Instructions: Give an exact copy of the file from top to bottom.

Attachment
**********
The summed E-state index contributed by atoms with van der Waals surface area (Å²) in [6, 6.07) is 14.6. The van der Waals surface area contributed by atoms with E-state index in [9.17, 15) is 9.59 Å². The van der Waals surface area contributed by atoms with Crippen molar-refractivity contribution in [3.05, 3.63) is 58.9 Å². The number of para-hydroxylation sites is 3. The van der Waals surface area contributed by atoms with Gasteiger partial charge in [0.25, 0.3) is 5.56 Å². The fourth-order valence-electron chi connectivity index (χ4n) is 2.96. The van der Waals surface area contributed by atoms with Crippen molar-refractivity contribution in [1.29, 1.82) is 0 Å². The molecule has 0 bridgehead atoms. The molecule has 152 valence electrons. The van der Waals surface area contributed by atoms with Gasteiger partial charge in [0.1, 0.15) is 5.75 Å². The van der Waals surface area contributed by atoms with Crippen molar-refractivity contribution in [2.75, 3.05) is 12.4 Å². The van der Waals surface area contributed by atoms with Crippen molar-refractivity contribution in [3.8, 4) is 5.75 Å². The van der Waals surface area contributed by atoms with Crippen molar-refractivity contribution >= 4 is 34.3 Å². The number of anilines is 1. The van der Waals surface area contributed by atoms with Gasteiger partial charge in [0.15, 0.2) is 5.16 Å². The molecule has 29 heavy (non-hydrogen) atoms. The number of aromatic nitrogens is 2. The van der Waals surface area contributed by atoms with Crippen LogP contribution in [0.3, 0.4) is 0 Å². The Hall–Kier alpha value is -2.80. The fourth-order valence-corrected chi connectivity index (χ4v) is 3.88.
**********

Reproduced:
The summed E-state index contributed by atoms with van der Waals surface area (Å²) in [6, 6.07) is 14.6. The van der Waals surface area contributed by atoms with E-state index in [9.17, 15) is 9.59 Å². The van der Waals surface area contributed by atoms with Crippen molar-refractivity contribution in [3.05, 3.63) is 58.9 Å². The number of para-hydroxylation sites is 3. The van der Waals surface area contributed by atoms with Gasteiger partial charge in [0.25, 0.3) is 5.56 Å². The fourth-order valence-electron chi connectivity index (χ4n) is 2.96. The van der Waals surface area contributed by atoms with Crippen molar-refractivity contribution in [1.29, 1.82) is 0 Å². The molecule has 0 bridgehead atoms. The molecule has 152 valence electrons. The van der Waals surface area contributed by atoms with Gasteiger partial charge in [0.1, 0.15) is 5.75 Å². The van der Waals surface area contributed by atoms with Crippen molar-refractivity contribution in [2.75, 3.05) is 12.4 Å². The van der Waals surface area contributed by atoms with Crippen molar-refractivity contribution in [3.8, 4) is 5.75 Å². The van der Waals surface area contributed by atoms with Crippen molar-refractivity contribution >= 4 is 34.3 Å². The number of anilines is 1. The van der Waals surface area contributed by atoms with Gasteiger partial charge in [0.15, 0.2) is 5.16 Å². The molecule has 29 heavy (non-hydrogen) atoms. The number of aromatic nitrogens is 2. The van der Waals surface area contributed by atoms with Crippen LogP contribution in [0.3, 0.4) is 0 Å². The Hall–Kier alpha value is -2.80. The fourth-order valence-corrected chi connectivity index (χ4v) is 3.88.